Deputy McCarthy said: “One need only look abroad to see the advances that have been made by our counterparts in Scotland, England, Wales and Northern Ireland on this issue, where autism-specific laws and national strategies have been put in place in recent years.
“It is a sad reflection of our State that we do not have similar legislative footing around the issue of autism, especially given the increasing prevalence of the condition here.
“Autism to this day presents a significant public health challenge in Ireland, with an estimated 600 people born here with the condition every year. Until such time as we have a national autism strategy in place, there will be an ongoing cost to society of the resources we waste. The National Review of Autism Services, which was published in February by the HSE, identified that current services can vary from robust, comprehensive and integrative to isolated, patchy and ineffective, and that differing models and approaches tare evident across Local Health Office and Service Areas.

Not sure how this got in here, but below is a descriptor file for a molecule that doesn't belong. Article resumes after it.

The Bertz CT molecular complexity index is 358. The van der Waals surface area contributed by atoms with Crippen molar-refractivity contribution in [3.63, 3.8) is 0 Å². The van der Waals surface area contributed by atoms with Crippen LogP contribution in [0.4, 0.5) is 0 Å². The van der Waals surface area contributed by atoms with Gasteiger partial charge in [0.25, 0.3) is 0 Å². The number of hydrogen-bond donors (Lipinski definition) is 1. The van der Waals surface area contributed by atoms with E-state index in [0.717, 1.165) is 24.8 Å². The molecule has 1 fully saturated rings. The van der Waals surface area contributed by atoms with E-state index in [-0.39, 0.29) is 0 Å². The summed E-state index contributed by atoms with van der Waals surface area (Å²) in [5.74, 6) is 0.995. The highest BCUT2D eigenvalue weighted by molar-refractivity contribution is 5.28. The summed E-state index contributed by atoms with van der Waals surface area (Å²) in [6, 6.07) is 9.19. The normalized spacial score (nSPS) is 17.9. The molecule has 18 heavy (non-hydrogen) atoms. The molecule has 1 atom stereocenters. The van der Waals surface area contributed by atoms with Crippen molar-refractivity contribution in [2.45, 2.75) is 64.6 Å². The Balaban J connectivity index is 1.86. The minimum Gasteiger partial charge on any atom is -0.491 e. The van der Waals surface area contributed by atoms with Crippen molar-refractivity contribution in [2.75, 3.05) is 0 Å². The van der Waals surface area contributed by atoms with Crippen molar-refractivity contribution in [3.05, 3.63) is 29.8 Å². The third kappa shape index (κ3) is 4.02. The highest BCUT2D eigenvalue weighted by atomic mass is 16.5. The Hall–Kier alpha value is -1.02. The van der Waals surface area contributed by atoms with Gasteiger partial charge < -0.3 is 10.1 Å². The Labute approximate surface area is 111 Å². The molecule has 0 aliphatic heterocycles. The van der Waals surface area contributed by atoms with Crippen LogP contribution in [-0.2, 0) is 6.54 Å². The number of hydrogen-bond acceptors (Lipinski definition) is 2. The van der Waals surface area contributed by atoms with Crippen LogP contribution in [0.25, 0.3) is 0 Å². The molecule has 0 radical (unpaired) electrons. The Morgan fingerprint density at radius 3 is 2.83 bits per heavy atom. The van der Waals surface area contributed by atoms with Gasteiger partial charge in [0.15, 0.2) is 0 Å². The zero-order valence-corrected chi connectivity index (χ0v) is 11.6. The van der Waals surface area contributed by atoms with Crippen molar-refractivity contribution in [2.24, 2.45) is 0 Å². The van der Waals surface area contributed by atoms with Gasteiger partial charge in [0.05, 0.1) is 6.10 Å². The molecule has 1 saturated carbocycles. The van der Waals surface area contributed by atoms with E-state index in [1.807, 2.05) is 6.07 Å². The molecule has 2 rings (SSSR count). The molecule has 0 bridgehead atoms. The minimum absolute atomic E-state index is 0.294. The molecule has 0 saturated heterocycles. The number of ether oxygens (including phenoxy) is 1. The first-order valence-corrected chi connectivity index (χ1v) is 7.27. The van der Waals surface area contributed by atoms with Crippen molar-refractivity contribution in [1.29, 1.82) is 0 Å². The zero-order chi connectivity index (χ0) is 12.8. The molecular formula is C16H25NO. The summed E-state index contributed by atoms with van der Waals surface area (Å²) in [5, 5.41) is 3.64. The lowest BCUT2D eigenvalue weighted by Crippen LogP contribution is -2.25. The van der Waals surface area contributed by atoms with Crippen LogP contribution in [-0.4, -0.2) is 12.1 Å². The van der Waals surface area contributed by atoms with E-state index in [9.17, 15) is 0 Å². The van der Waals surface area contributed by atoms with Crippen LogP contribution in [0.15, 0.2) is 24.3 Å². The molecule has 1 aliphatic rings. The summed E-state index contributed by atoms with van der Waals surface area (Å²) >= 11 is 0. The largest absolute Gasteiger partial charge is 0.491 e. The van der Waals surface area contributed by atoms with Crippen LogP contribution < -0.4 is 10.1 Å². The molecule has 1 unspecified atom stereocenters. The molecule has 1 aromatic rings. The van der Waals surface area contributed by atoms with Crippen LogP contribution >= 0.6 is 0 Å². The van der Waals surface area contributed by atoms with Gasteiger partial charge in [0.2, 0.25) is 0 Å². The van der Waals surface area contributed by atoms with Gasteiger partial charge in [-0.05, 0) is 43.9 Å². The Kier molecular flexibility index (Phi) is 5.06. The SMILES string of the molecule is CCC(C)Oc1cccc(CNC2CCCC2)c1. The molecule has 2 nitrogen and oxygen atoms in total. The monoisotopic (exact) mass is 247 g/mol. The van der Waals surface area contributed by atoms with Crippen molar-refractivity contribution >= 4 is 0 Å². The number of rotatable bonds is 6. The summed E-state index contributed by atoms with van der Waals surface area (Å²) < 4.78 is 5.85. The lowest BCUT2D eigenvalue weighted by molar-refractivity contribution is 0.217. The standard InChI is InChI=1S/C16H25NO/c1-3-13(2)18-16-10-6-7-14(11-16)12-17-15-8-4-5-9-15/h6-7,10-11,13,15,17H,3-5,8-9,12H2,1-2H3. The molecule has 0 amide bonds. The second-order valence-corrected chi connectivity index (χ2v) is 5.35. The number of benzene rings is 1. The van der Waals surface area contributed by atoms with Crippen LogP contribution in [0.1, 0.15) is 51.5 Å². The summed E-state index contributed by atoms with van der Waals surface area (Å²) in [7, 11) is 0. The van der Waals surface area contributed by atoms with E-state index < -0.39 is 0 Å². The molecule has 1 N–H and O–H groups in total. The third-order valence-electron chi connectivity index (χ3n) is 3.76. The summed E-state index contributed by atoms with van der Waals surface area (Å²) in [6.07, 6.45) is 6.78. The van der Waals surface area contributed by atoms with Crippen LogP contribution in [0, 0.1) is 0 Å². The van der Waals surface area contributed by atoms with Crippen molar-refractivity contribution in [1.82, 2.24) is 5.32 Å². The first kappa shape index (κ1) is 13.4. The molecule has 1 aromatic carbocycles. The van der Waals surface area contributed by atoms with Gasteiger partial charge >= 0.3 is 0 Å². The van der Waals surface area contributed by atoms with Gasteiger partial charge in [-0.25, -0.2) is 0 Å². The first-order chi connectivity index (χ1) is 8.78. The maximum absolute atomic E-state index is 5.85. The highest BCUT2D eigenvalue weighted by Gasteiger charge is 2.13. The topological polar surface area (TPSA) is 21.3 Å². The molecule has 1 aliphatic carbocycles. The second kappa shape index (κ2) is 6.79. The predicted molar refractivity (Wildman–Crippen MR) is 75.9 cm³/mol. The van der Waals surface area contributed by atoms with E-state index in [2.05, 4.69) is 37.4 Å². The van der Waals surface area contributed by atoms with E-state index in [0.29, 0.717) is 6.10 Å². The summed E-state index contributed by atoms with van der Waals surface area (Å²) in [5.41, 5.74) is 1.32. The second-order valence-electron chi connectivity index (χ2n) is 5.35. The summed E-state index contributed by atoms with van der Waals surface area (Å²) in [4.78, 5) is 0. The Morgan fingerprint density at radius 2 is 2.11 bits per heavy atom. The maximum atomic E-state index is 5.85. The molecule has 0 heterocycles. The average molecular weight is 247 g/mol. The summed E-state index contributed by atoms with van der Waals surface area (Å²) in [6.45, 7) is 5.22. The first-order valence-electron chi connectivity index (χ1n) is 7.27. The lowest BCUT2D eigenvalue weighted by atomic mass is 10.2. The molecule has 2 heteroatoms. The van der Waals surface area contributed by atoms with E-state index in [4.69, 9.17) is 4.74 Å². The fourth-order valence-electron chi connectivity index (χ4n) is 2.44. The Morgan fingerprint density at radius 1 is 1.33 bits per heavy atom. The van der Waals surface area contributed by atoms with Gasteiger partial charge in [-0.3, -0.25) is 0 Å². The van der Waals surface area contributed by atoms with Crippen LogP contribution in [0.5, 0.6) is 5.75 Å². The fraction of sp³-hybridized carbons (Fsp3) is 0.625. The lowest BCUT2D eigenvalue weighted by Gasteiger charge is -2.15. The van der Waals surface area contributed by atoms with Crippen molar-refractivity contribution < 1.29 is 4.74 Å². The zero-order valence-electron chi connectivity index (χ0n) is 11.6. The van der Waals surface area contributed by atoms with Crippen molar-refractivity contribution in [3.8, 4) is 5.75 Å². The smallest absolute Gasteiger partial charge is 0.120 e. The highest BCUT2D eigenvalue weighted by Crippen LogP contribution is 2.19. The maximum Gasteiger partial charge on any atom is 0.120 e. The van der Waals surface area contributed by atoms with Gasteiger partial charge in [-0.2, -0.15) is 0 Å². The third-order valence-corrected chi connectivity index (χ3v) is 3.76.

“It is wrong that the quality of service provision should depend on geography rather than need and this must change. Owing to a lack of autism legislation – which would dovetail a national strategy – people with autism and their carers face something of a postcode lottery in terms of service provision. A national strategy would ensure national standards of service provision and give guidance to local service providers.
“As long as services aren’t being properly targeted, ineffectiveness and waste will continue and we will fail to equip people with autism with the right supports that ultimately enable them to lead independent and productive lives. A national strategy would not only transform services, but it would also change attitudes across our society, build public and professional awareness and reduce the social exclusion that people with autism too often face.
“I raised this issue in the Dáil yesterday and will continue to do so as I believe the matter deserves appropriate focus and attention.”